WASHINGTON — Just a week after an industry trade group warned of a “tomato cliff,” the U.S. Department of Commerce announced that it has reached an agreement with Mexican tomato growers to suspend its antidumping investigation.
The updated agreement raises the floor price for fresh or chilled imported tomatoes and increases enforcement, the agency said. Under this agreement, open field tomatoes would have a base price of 31 cents per pound during the winter and 25 cents during the summer. The base price for specialty packed tomatoes would be 59 cents during the winter and 47 during the summer.
Before this deal was made, U.S. growers said that Mexican tomato growers had an unfair advantage in the market and that the previous agreement was outdated. Industry groups representing Mexican tomato growers had warned that an upfront duty at the border would drive imports out of the U.S. market and raise retail prices significantly.
“I am pleased that we were able to come to an agreement on fresh tomato imports from Mexico that restores stability and confidence to the U.S. tomato market and meets the requirements of U.S. law,” Under Secretary of Commerce for International Trade Francisco Sánchez said in a media statement.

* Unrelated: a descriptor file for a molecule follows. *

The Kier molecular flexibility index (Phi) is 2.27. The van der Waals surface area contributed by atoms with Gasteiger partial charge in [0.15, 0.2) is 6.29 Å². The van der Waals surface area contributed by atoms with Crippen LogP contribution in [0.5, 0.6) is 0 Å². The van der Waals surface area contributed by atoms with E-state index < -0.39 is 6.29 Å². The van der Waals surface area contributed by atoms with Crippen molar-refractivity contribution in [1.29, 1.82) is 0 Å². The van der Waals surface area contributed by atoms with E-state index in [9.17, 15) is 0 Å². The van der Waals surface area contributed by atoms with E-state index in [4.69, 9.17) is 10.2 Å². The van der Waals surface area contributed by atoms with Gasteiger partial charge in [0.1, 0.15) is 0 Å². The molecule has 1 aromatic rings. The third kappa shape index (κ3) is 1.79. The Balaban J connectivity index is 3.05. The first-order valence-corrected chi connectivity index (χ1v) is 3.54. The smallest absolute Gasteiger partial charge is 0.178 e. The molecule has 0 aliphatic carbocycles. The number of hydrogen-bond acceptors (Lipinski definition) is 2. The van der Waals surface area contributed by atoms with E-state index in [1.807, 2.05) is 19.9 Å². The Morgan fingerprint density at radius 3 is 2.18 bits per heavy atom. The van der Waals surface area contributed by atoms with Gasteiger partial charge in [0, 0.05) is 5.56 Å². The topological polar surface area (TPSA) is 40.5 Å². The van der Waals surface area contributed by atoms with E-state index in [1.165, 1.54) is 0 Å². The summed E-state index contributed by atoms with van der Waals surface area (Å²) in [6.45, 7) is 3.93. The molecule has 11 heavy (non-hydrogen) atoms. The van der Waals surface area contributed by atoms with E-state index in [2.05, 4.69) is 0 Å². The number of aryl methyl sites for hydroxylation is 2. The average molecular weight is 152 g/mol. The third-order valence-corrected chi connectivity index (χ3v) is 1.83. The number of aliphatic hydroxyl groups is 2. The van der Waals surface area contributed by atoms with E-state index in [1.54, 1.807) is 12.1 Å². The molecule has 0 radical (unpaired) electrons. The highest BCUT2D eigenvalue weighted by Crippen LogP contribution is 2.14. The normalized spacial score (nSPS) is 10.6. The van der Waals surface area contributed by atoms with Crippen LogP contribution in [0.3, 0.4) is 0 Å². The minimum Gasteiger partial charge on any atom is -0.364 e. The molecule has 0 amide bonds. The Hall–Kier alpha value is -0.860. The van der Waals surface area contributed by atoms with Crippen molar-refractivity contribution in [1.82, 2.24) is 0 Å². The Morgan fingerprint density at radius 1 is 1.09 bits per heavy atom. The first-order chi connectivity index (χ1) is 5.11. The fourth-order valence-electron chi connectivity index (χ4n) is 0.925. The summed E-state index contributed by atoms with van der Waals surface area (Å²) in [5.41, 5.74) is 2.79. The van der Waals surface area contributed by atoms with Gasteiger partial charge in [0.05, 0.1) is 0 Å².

“The draft agreement raises reference prices substantially, in some cases more than double the current reference price for certain products, and accounts for changes that have occurred in the tomato market since the signing of the original agreement. This solution puts in place important mechanisms to attain increased signatory coverage and robust enforcement that will allow American workers and the U.S. tomato industry to compete on a level playing field.”
Mexican tomato growers and the Commerce Department have had an ongoing suspension agreement establishing a base price for tomatoes since 1996.
The agency will accept comments until Feb. 11 and expects the final agreement to be effective on March 4.
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